Analytical Sciences

Abstract − Analytical Sciences, 37(5), 691 (2021).

Recent Progress of Near-Infrared Fluorescence in vivo Bioimaging in the Second and Third Biological Window
Department of Materials Science and Technology, Faculty of Industrial Science and Technology, Tokyo University of Science, 6-3-1 Niijuku, Katsushika, Tokyo 125-8585, Japan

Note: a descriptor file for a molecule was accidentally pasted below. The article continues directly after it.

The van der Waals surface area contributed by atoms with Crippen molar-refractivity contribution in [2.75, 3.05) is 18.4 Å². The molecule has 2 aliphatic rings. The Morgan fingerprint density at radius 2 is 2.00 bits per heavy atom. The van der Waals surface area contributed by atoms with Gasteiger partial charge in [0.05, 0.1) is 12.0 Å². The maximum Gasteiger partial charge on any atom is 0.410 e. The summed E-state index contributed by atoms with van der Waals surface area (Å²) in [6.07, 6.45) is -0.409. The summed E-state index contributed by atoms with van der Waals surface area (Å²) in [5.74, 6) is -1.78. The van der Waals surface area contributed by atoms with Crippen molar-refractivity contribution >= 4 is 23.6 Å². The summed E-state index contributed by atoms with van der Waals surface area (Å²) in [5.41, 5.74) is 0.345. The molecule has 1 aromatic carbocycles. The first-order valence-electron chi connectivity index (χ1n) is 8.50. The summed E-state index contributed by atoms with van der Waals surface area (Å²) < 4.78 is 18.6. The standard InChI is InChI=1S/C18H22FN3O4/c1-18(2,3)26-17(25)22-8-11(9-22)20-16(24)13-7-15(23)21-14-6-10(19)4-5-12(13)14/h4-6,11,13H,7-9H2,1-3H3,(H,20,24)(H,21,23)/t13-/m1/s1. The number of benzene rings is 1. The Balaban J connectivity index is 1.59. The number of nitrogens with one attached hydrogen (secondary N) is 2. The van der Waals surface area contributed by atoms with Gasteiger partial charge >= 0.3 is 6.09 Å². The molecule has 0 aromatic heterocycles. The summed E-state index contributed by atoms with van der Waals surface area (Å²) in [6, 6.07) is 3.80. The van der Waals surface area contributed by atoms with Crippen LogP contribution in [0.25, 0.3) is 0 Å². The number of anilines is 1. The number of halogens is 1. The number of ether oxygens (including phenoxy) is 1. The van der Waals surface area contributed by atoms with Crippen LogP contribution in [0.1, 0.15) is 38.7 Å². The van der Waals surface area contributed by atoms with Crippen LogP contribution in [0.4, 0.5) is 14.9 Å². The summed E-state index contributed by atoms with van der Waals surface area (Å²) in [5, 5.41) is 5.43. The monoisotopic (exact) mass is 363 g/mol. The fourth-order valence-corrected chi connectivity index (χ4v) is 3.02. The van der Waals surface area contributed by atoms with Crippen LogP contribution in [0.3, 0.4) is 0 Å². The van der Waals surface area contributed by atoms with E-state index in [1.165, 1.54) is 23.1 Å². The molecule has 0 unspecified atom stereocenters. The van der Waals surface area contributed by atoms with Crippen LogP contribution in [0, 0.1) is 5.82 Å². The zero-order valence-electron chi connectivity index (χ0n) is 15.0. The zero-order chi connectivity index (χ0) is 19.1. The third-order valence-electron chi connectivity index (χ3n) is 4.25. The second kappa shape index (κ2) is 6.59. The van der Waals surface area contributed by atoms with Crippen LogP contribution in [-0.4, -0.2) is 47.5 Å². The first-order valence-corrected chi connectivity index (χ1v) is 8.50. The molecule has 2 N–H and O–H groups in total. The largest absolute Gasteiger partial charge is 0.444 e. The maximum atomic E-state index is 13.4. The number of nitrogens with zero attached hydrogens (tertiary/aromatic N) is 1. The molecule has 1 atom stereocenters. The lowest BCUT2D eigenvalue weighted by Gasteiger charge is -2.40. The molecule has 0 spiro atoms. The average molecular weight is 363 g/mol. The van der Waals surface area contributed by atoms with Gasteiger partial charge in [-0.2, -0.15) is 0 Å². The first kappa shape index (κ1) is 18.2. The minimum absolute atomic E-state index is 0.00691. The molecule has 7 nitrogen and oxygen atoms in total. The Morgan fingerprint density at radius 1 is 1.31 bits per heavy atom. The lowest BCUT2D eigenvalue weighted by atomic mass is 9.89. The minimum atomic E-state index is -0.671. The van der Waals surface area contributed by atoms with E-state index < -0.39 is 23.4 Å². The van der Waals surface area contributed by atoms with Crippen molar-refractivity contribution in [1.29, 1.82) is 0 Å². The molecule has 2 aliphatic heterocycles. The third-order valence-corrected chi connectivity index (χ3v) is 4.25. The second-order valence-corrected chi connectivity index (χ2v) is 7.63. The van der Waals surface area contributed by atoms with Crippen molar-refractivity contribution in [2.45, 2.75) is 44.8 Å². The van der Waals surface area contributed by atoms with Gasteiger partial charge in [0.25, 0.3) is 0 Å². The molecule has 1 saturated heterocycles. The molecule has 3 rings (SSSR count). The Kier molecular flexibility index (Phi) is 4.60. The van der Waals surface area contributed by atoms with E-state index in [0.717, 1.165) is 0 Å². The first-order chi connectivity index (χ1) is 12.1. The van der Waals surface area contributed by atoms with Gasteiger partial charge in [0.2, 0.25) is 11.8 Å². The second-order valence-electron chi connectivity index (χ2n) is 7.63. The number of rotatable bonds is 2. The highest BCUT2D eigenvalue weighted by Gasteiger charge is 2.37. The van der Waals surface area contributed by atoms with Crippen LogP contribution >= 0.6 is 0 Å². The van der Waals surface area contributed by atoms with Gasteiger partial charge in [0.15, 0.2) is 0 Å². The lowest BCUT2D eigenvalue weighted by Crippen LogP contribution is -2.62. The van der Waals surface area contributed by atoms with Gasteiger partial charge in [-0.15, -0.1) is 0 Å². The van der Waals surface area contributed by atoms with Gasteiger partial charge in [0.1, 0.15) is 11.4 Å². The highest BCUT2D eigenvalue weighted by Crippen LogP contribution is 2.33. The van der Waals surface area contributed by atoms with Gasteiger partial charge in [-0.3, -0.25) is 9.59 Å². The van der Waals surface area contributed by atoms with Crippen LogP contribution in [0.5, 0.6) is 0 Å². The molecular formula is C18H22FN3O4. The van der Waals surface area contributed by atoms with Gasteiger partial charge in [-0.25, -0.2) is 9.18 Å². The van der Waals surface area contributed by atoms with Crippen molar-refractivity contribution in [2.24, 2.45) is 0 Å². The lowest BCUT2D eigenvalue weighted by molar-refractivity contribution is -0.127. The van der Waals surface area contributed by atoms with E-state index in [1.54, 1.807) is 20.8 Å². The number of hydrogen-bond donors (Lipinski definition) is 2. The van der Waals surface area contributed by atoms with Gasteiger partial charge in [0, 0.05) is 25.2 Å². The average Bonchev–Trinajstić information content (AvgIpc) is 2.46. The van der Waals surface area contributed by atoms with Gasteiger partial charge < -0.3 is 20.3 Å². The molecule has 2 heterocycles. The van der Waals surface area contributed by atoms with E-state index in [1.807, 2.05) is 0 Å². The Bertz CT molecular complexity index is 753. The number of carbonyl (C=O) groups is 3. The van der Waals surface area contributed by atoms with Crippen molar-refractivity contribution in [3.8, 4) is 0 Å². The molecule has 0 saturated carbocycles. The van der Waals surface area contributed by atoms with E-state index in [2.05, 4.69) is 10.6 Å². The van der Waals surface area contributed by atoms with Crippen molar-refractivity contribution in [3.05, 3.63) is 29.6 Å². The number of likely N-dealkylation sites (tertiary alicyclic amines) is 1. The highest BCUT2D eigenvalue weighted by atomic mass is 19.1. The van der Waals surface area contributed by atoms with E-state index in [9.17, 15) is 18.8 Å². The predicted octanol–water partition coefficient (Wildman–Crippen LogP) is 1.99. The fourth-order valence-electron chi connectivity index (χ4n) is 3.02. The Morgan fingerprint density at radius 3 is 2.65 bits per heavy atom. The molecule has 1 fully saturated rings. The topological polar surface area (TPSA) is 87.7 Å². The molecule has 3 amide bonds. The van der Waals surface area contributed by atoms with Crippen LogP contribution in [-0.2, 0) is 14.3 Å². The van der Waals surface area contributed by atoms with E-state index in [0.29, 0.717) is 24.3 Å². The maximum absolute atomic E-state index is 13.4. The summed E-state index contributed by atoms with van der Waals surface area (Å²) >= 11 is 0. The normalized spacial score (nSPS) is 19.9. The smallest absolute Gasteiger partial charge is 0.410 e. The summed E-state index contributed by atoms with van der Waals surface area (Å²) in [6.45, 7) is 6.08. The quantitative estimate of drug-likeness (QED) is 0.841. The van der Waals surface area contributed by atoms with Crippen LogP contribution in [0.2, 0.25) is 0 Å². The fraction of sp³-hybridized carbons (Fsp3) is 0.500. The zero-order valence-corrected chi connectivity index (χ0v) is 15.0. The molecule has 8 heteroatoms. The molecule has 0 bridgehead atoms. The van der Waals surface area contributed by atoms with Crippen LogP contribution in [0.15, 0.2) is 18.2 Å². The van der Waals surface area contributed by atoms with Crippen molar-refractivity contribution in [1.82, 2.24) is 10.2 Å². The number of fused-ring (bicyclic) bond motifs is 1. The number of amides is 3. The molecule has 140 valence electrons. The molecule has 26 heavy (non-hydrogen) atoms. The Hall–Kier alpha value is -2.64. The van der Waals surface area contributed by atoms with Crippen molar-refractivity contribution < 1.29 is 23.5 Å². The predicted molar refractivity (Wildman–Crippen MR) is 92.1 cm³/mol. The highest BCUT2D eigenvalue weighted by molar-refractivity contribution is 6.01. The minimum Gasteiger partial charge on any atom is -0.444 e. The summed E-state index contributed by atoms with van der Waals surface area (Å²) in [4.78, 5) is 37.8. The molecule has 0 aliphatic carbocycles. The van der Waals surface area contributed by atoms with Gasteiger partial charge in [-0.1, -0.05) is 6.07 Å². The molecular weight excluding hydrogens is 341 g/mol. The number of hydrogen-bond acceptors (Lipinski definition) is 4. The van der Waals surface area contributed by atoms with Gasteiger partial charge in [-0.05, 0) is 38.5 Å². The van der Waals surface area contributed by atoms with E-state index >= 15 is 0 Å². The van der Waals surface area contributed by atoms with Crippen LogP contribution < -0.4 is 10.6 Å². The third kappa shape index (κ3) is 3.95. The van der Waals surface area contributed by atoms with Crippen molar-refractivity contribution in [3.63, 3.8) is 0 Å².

Near-infrared (NIR) fluorescence bioimaging using above to 1000 nm wavelength region is a promising analytical method on visualizing deep tissues. As compared to the short-wavelength ultraviolet (UV: < 400 nm) or visible (VIS: 400 – 700 nm) region, which results in an extremely low absorption or scattering of biomolecules and water in the body, NIR light passes through the tissues. Various fluorescent probes that emit NIR emission in the second (1100 – 1400 nm) or third (1550 – 1800 nm) biological windows have been developed and used for NIR in vivo imaging. Single-walled carbon nanotubes (SWCNTs), quantum dots (QDs), rare-earth doped ceramic nanoparticles (RED-CNPs), and organic dye-based probes have been proposed by many researchers, and are used to successfully visualize the bloodstream, organs, and disease-affected regions, such as cancer. NIR imaging in the second and third biological windows is an effective analytical method on visualizing deep tissues.